Curtis Smith: So you’ve not been directly connected to mental health, but you’ve lived in this world obviously and you’ve seen that need go up. When you think about the state of the world right now, and how badly we do need people to join the team to provide mental health care to a hurting world, what goes through your mind as you kind of put all of those pieces together? What the state of the world looks like as well as the workforce and all of these factors coming together – it’s led to this very unique time and place from an HR perspective. How do you process all of that?

Cindy White: Well from a human… I’ll start from a human perspective. 

Curtis Smith: Even better.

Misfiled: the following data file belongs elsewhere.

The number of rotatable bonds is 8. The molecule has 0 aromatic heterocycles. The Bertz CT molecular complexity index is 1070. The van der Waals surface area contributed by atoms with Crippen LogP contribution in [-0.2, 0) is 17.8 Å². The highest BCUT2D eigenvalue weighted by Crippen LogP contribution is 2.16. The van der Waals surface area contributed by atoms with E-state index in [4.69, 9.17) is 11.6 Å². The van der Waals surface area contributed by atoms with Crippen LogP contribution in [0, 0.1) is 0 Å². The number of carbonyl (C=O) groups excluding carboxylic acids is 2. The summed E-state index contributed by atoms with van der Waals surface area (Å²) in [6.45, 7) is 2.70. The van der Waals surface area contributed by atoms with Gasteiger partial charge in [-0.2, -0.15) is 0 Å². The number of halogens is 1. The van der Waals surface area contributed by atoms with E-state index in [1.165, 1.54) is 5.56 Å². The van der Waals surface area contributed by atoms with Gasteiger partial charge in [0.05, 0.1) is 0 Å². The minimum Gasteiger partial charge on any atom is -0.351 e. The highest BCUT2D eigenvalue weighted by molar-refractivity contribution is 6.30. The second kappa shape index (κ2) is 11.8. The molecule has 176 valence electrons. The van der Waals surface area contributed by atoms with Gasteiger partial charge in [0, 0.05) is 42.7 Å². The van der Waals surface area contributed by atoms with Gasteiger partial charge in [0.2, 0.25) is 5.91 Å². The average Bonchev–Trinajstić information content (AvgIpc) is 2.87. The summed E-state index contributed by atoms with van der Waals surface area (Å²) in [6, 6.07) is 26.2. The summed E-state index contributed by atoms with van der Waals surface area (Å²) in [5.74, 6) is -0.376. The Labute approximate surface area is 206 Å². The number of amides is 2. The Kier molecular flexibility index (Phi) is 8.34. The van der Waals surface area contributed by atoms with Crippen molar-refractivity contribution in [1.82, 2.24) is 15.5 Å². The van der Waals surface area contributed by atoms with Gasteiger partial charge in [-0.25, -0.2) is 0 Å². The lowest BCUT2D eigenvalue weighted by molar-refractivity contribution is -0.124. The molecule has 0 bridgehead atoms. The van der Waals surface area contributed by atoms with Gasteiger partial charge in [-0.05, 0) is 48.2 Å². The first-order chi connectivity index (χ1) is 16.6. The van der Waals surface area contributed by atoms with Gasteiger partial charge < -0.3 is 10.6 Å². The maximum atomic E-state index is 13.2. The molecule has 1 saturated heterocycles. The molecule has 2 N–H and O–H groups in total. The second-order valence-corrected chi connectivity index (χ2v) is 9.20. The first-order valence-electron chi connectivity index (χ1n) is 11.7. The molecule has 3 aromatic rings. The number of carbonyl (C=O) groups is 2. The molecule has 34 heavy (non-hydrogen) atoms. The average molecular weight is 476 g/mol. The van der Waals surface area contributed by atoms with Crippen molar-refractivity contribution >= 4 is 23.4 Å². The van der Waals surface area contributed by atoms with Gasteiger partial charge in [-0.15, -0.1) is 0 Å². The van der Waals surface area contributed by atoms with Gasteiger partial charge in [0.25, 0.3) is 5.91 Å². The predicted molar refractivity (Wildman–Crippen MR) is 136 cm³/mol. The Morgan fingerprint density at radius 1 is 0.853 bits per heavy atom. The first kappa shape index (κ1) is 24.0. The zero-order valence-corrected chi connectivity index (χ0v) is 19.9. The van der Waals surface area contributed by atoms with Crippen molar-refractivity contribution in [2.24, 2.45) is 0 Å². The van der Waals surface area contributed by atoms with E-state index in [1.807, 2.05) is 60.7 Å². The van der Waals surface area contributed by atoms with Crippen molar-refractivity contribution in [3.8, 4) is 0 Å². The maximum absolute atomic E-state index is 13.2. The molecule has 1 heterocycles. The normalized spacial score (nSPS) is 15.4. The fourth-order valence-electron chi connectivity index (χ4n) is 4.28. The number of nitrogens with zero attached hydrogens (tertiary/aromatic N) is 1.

Cindy White: When I was working at my last employer, we quarantined at home. It’s the first time in my entire career of 30-plus years of working, where I worked from home. A place that I didn’t think I could ever work. My husband’s self-employed. He’s always been independent and worked from home. And I’ve always looked at him and said, ‘I don’t have that kind of discipline.’ In those two years, I was able to spend more time watching what you just described, ‘the state of the world.’ And how Covid and people being quarantined, and watching how that was affecting mental health. Not only with my co-workers, but family members, myself. In that two years, I personally pursued certifications in meditation and professional counseling, professional coaching with individual young ladies that I know. And in those conversations, it became apparent that the state of individuals’ minds, their mental health, was really being challenged with the current conditions. So, to answer your question,  you know, from an HR  perspective, it’s people. At the end of the day, there are a ton of hurting people out there and not ways that we were anticipating [they] would [with] Covid. We were looking at the physical, you know, ramifications of an infection and [how it’s] affecting your body, but it was not only Covid but it was being quarantined. It was the masking. It was the effect of all of that. [It] impacted individuals in ways I don’t think we ever anticipated. It is totally unexpected.